The Changing Landscape of Texas Energy: From Oil to Solar Power

Texas, a state long associated with oil dominance, is undergoing a remarkable transformation in its energy landscape. Over the past few decades, Texas has shifted from being heavily reliant on oil and gas to embracing renewable energy sources like wind and solar power. This blog post explores this transition and its impact on the state.

The Dominance of Oil

Texas has historically been a global oil and natural gas powerhouse, leading in total energy, natural gas, and crude oil production. Spindletop’s discovery in the early 20th century triggered an oil boom, shaping Texas’ economy and identity. However, the dominance of oil in Texas has not come without its challenges. The industry is subject to market fluctuations, with unpredictable prices. This has led to periods of boom and bust, causing economic instability. An example of this would be the fallout from the economic contraction caused by COVID-19 in 2020, leading to a significant drop in the value of crude oil prices. Below is the oil index volatility measure index from January 2007 to March of 2020, showing a significant increase in crude oil market volatility.

The Rise of Renewable Energy

Over the past few decades, Texas has witnessed a remarkable rise in renewable energy (slide 32, 33, 38), signaling a major shift in the state’s energy landscape. Texas is gradually diversifying its energy mix by harnessing renewable sources, driven by declining solar and wind technology costs, as well as government incentives and funding opportunities for these technologies. As technological advancements continue to improve efficiency and reduce costs, renewable energy is becoming increasingly competitive with traditional fossil fuels. For instance, residential solar costs in Texas is $2.67 per watt, compared to the national average of $2.85 per watt.

Another contributing factor for the increased adoption of solar energy in Texas is Texas’s abundant sunlight. The sun availability makes it an ideal location for harnessing solar power. With over 300 days of sunshine each year, the state has immense potential for solar energy production. With Texas having low tree coverage, it has the second greatest solar potential in the country for rooftop photovoltaic (PV) and ground mount and utility-scale solar.

Challenges and Opportunities

As the solar industry continues to grow in Texas, there are both challenges and opportunities that arise. Unlike traditional power sources, solar energy is reliant on the availability of sunlight. This means that during periods of cloudy weather or at night, solar panels are not able to generate electricity. To overcome this challenge, the development of storage solutions is crucial.

Another challenge is the need for infrastructure to support large-scale solar projects. Infrastructure development, including transmission lines, is essential. Some estimators suggest that the U.S. will need to expand transmission systems by 60% by 2030 to meet the growing clean electricity demand.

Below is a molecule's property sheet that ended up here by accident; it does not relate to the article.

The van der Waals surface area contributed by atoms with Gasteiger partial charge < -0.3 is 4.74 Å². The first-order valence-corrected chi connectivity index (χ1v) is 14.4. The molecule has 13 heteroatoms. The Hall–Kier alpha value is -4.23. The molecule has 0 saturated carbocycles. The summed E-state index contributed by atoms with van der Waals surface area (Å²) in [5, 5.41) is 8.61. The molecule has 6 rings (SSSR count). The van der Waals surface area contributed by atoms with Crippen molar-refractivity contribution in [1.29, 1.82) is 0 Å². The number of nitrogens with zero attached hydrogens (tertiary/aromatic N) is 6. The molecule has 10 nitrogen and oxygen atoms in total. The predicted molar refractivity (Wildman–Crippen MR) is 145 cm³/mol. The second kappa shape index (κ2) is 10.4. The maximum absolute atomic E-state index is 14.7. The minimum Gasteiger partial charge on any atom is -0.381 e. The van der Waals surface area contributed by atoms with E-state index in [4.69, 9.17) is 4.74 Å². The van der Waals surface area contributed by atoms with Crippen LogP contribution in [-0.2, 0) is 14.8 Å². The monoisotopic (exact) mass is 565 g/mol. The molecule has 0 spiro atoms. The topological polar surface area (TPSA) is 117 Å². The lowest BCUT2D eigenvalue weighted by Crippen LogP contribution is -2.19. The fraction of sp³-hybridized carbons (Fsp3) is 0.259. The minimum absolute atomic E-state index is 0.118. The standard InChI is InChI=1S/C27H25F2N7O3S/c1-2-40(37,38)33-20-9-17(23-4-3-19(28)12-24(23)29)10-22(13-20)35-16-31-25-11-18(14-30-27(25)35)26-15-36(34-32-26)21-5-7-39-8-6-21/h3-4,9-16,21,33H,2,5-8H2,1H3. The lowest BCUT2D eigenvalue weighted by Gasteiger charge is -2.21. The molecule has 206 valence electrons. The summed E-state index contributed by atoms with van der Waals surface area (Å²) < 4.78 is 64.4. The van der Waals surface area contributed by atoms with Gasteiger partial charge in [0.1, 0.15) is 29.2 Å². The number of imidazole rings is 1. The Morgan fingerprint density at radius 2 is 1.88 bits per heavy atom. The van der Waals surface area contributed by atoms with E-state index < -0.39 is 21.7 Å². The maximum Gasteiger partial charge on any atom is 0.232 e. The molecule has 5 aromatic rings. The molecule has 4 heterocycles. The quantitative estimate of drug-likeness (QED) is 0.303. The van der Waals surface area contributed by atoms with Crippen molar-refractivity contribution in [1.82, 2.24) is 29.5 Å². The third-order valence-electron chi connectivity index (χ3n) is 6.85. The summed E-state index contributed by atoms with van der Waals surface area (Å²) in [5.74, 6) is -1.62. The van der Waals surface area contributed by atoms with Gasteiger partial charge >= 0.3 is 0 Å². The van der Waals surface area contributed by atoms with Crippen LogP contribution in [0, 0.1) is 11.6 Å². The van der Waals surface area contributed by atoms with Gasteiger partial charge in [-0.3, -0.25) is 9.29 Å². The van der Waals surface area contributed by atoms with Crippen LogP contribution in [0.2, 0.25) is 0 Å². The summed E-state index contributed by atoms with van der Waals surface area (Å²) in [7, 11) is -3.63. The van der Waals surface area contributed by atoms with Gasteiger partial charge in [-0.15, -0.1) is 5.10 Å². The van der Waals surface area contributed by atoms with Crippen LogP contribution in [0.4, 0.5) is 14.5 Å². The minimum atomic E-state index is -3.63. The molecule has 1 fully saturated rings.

Despite these challenges, Texas’s vast land area, unique climate, and skilled workforce position it well for solar technology development and production. The future of solar energy in Texas is promising as technological advancements continue to drive down costs and increase efficiency.

Government Support and Policies

Federal policies, such as the Investment Tax Credit (ITC), and Texas’s own Renewable Energy Systems Property Tax Exemption, have made solar installations more feasible.

Furthermore, Texas set a goal for renewable energy to be added to the mix of energy production set forth by the Renewable Portfolio Standards (RPS). RPS requires that a specified percentage of electricity utility sell comes from renewable resources. Texas established this program back in 1999 and required 5,880 MW by 2015, and 10,1000 MW by 2025, which Texas has achieved.

The Texas Legislature has also passed laws and regulations that facilitate the development and expansion of solar energy. For local governments, the Texas Health and Safety Code 388.005© states that municipalities, political subdivisions, institution of higher education, and state agencies within ozone nonattainment and near-attainment counties must reduce their electrical consumption by 5% each year for seven years, beginning September 1, 2019.

The Future of Solar in Texas

Texas’s future in solar energy (slide 7) looks promising, with continued growth, improved infrastructure, and government incentives. Analysts project significant growth in global PV installations, and falling costs will make solar more competitive with fossil fuels. Forecasters project continued increases in annual global PV installation, with an estimated 16% growth in PV demand in 2024, 12% growth in 2025, and 10% growth in 2026.

By embracing solar power, harnessing its abundant sunlight, and continuing to invest in clean energy development, Texas can solidify its position as a leader in renewable energy and create a sustainable future for the state. Contact us today to get started!